Our relationship with our data is in flux
“Some data should be closed, it’s private and should not be available to everyone,” said Jeni Tennison. “Some data should be shared with trusted third parties, for example for research purposes so we get best value out of that data without infringing on peoples’ privacy. And some data should be open because it provides such insight—and such building blocks that people can develop on top of.” These distinctions between closed, shared and open matter if citizens are going to trust policy makers with their data. “Lots of the data that would help us make better decisions is personal data,” Tennison noted—offering Oyster cards, fitness app Strava and Uber as examples—and it will take time before society works out what constitutes acceptable data use and what doesn’t. “Yes, legislation will have a role but it’s much more to do with social mores and codes,” said Mark Prisk. “One of the roles of government is to help people come to as good and as informed decisions as they can rather than dictating and legislating.”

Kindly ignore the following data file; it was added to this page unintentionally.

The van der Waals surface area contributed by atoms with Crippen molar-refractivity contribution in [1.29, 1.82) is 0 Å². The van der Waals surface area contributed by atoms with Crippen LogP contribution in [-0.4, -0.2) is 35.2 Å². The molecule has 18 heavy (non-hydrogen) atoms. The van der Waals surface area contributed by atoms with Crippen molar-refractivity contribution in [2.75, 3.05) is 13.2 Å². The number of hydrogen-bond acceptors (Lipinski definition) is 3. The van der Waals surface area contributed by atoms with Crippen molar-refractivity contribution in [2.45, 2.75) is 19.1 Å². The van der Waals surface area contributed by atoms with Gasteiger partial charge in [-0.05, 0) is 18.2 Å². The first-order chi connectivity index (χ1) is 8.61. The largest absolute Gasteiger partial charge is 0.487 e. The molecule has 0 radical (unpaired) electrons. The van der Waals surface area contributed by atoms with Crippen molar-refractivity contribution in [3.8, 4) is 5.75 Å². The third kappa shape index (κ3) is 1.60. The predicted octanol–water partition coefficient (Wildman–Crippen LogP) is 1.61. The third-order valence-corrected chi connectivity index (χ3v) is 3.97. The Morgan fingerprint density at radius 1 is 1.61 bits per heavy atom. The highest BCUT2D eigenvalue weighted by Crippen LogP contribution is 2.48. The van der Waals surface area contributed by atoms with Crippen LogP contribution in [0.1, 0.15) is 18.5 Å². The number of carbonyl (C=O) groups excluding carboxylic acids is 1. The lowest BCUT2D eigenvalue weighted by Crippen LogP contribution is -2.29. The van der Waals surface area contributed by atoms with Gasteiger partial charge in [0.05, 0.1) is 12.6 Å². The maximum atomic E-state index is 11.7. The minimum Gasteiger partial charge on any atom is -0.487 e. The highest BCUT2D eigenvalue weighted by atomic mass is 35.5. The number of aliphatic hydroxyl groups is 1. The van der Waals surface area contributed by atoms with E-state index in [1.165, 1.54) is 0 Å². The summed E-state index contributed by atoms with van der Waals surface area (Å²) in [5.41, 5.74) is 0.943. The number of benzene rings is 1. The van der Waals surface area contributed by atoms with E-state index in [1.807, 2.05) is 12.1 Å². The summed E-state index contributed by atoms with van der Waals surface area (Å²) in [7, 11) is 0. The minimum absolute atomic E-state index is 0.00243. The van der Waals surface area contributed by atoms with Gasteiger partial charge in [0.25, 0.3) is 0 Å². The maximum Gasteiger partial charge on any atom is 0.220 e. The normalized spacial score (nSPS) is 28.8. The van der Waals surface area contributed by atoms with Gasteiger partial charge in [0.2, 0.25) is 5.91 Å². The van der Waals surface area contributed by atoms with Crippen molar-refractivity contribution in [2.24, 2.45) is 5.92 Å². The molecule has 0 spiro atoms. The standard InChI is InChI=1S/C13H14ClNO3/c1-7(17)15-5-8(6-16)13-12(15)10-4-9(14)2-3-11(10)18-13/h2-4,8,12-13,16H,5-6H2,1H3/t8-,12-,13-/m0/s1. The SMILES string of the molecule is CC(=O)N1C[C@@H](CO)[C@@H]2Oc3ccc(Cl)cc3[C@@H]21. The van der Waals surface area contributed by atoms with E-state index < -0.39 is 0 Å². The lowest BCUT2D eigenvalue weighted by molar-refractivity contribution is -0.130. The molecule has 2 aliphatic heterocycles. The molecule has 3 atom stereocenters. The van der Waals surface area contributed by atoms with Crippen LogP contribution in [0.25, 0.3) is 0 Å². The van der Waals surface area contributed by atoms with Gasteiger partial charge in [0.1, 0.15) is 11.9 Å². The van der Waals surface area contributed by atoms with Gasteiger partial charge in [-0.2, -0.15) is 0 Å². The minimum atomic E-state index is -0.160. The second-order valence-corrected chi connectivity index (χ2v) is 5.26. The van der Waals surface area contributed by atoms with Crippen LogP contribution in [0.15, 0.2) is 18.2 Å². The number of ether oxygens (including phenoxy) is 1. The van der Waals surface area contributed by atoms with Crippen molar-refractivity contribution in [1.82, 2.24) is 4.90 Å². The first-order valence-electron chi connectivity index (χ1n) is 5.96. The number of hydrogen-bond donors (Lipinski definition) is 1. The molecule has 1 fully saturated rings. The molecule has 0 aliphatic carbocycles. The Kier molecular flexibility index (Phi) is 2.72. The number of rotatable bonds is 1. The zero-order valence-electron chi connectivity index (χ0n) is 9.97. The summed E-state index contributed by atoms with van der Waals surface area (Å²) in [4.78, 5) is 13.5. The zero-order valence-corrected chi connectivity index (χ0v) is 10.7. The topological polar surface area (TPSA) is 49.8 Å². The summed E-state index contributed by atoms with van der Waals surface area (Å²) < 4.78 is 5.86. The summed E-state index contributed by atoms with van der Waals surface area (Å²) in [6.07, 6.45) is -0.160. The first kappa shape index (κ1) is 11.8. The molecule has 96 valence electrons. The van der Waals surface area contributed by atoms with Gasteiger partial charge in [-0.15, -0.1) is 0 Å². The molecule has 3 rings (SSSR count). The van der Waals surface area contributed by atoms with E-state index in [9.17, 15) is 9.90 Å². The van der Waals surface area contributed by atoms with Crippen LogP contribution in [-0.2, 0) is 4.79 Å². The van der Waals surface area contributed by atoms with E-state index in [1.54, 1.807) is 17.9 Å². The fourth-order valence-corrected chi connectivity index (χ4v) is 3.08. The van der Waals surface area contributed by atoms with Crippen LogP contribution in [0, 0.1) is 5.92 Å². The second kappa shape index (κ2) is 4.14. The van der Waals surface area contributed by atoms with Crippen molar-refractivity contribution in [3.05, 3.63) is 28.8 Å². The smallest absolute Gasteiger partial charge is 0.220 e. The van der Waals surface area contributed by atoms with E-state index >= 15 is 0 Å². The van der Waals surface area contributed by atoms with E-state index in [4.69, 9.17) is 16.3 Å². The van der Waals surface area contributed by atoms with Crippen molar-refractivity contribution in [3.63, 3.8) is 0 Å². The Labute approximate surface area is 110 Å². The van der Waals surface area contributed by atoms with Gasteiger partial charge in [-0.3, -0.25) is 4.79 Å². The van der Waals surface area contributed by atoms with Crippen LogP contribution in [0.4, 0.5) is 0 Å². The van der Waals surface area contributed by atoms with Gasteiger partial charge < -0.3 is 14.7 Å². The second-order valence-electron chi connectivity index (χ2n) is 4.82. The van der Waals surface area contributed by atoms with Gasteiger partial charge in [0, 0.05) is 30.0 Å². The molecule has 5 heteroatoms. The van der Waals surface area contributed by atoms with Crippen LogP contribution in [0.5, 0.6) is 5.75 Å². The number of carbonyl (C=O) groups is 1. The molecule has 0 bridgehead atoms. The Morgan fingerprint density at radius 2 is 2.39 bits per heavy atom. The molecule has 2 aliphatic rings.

With the support of Atkins, Prospect hosted a panel discussion at the 2016 Conservative Party Conference on smart cities and intelligent transport in an era of devolution which took place on Monday 3rd October in Birmingham. The discussion was chaired by Jon Bernstein, Associate Editor for Prospect. Speakers included: Jason Pavey, Local Transport Director, Atkins; Mark Prisk MP, Member, Communities and Local Government Committee and Chair, Smart Cities APPG; Donna Jones, Leader, Portsmouth City Council; Laura Shoaf, Managing Director, Transport for West Midlands (TfWM); and Dr Jeni Tennison, CEO, Open Data Institute (ODI).